I’m not a “selfie” person, but I found myself at Landmarc in Columbus Circle practicing my pose with professional photographer, Ashley Sears, and world-renowned cosmetic dermatologist, Dr. Jaliman, talking about it over tea. We also chatted about the new treatment on the market to zap away those frown lines we’re all getting as we get older called Xeomin, and other ways how to look your best with digital cameras all up in your face these days.

I work with photographers and models almost daily, so I pick up tips and tricks often, yet after actually delving into the topic of selfies with Ashley, I feel like there was so much more to learn when you’re doing it yourself, sans professional photographer.

Check out her tips on how to take the perfect selfie every time below:


  1. Hold the phone at eye level or slightly above—never under, which will give you multiple chins.


  1. Most people are naturally more photogenic from one angle or another, look back through old pictures and you’ll start to see a pattern. Once you know your “best side”, it’ll save you time trying to frame the shot.


  1. Push your chin slightly out. It feels awkward, but it helps create a strong jaw line and pulls your chin away from your neck.


  1. Turn your face 3/4 slightly. Most people have asymmetry in their faces, so this can hide it. Straight on and direct profile shots are rarely flattering on anyone.


  1. Push your tongue to the roof of your mouth when you smile. It may feel awkward but it will lift the muscles under your chin to help get rid of any double troubles. For a perfect natural smile, skip the “cheese” and say the word “Nice” instead.


  1. Hold your phone up, as if you’re ready to take a selfie and then turn around in a circle, watching how the light change based on what direction your facing. You may not have the luxury of moving in a complete 360 if you’re trying to get a particular background, but it’s a fast and easy way to help you find the perfect light.


  1. Natural light is typically the best light (you don’t have to be outside, you can just stand near a window) but avoid high mid day sun, a little cloud cover actually diffuses the light, making it softer where as bright direct sun creates hard shadows that overemphasize any lines, creases, and blemishes. Avoid strong light from directly above (indoor office lighting), below, or from the side. Much like the hot sun, it will cast deep, dark shadows around your eyes, next to your nose, on your cheeks, etc. If you must shoot inside, try adding additional lighting or even a mirror (like this demonstration with my compact below) to reflect onto your face, the way a photographer would use a reflector to bounce light. While direct frontal light (like a flash) will help blow out imperfections, you don’t want the image to be too flat either. Shadows in the right places add dimension, and help flatter your face.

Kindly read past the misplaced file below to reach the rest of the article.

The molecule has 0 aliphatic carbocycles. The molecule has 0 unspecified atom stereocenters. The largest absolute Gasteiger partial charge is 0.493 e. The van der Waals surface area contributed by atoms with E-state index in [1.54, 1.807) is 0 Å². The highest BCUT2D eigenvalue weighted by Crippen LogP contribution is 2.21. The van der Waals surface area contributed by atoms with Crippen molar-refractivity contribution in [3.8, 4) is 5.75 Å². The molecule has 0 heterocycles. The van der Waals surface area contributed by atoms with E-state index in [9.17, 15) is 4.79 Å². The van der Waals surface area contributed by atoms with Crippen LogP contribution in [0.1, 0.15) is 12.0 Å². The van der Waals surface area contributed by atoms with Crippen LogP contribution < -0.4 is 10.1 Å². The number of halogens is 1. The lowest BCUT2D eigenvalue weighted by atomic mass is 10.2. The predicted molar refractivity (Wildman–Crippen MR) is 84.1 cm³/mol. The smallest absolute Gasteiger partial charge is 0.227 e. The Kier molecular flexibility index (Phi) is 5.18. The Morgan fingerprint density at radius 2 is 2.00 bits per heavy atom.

1. Know your audience: You’re not going to snap a pic at grandma’s 90th birthday same way you might take one for your significant other.


  1. Know your assets: Figure out what it is you love most about yourself, and highlight it. 


  1. That goes for personality too: If you’re going to take a selfie, it should reflect your best self, not be a desperate plea for attention. Whether you’re trying to be funny, or cute, or serious ,or sexy, if you aren’t confident and comfortable in the frame – it will show.




This may be the one time I’ll let you get this close to my face, but you can see that the lighting is nice daylight, but not enough to erase those imperfections. While I don’t have frown lines (yet…must be because I smile a lot), I can see other imperfections. Everyone has them. Thanks to digital cameras everyone can see them. That’s why I had my wedding shot in film photography. Even modern day goddesses like Beyoncé, Rihanna, and top models (trust me) have them. They’re just fortunate to always have great light following them (and maybe even a fan to blow their hair perfectly).


I personally don’t love the Instragram filters—which tend to mask the imperfections—as it usually look like you put a filter on the shot, so I tend to seek help from other apps. VSCO cam is my favorite to use, if I use one at all, because I get a soft, warm filter on the image that I can control. I almost always go for F2, which has a yellow tone to it, and I drop it down so it’s just a hint of it.


Next I almost always use Facetune because it has the option to lighten my image when there’s just not enough exposure in the shot. Remember, the more light hitting your face, it will blow out your imperfections.

Instagram has this feature too, but I find this one works even better because it keeps the contrast and tones. Facetune is kind of like Photoshop for your iPhone. It’s not a free app, but trust me, it’s worth the splurge, as you can make your photos perfect. If there’s a piece of lint on my shirt that’s bothering me, I can remove it. You can also blur out the background and do other cool effects with it.


Lastly, I bring it into Instagram and if it still needs, they now have tools where you can adjust further before posting. Check out my final selfie here and follow me, and maybe I’ll post more selfies down the road. Maybe.

How do you “selfie”? I would love to hear your personal tips and tricks…and if anyone has ever used a selfie stick!

photos by Ashley Sears (except for selfie, which is of course by me!)